1/2 teaspoon white pepper
Ground black pepper to taste
1/2 cup hazelnuts, toasted and ground (not too fine)
1/2 cup (1 stick) butter, frozen
Ice water


2 cups parsnips (3 to 6, depending on size)
2 cups sweet-tart apples (4 or 5, depending on size)
1 shallot
1 teaspoon each dried sage, thyme and rosemary, or 5 or 6 large fresh sage leaves, 2 sprigs fresh thyme and 1 small stem rosemary, all chopped
2 tablespoons olive oil
1 teaspoon balsamic vinegar
1 tablespoon dark brown sugar (optional)
Salt and pepper to taste
Dash nutmeg
1 1/2 cups sharp cheddar, grated
1 cup arugula, washed and finely chopped

For the crust, in a big bowl combine the flour, salt, peppers and hazelnuts. Grate in the butter and mix with your hands until you have a crumblike texture. Add ice water until you can form it into a ball. Cover in foil or plastic and refrigerate for at least a half-hour.

Preheat oven to 425 degrees.

Cut parsnips and apples into 1/3-inch dice. Finely chop the shallot. Combine all with herbs, olive oil and balsamic vinegar until everything is well-coated. Spread in an even layer on a large baking sheet.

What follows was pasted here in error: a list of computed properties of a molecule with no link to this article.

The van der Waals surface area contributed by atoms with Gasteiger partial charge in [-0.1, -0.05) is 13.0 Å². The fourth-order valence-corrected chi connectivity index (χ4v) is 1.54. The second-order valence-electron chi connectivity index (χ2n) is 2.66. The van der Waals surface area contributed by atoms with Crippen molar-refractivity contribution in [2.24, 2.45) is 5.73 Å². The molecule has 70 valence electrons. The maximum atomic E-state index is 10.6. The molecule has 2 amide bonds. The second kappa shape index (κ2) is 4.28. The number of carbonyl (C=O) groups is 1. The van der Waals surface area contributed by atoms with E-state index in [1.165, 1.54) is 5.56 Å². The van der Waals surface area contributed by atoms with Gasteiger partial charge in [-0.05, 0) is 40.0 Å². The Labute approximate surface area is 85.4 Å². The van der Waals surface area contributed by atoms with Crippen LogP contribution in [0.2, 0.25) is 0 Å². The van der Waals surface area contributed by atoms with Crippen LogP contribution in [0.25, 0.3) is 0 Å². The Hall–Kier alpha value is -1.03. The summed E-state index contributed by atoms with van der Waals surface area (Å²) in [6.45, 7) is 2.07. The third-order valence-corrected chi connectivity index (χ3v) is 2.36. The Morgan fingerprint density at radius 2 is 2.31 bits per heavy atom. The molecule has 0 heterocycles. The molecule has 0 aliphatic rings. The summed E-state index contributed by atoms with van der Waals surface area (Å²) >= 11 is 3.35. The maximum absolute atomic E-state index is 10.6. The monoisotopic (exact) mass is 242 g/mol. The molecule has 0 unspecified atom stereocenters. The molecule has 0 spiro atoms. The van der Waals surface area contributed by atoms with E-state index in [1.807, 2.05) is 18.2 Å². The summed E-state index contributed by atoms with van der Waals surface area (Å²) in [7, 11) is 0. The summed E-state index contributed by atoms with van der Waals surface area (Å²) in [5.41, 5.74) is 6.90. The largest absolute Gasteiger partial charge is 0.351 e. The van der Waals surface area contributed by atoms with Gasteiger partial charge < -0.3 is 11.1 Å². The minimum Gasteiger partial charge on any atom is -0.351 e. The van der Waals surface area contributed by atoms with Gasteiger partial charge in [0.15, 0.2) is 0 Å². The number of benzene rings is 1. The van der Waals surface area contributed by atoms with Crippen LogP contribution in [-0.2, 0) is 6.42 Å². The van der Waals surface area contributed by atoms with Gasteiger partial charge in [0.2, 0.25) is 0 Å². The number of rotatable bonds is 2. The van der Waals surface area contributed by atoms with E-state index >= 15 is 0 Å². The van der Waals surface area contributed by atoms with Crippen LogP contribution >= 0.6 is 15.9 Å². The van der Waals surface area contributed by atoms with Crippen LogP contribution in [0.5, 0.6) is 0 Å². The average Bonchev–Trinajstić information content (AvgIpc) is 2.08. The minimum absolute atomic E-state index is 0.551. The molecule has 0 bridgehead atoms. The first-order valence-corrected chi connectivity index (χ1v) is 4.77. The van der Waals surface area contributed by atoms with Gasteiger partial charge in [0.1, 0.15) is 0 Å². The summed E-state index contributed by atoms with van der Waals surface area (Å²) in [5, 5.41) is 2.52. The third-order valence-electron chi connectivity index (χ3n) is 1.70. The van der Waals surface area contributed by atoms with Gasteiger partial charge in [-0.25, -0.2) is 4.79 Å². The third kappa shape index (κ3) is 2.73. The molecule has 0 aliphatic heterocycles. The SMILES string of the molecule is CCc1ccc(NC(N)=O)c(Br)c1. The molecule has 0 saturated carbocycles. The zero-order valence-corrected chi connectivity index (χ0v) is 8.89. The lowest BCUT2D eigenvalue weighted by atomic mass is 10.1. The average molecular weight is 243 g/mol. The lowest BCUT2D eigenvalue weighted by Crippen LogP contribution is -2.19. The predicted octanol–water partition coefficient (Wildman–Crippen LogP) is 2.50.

Roast until everything is starting to get soft on the inside and turns brown and caramelized on the outside, 20 minutes to a half-hour. Taste, and if it seems too tart, add a spoonful of brown sugar. Season with salt, black pepper and nutmeg, to taste. Stir half the cheese into the parsnip-apple mixture.

Roll out dough into circle, about 16 inches across and 1/4-inch thick, and put on a baking sheet or in a pie pan.

Put a layer of parsnip-apple mixture, then a layer of chopped arugula and finally the rest of the cheese.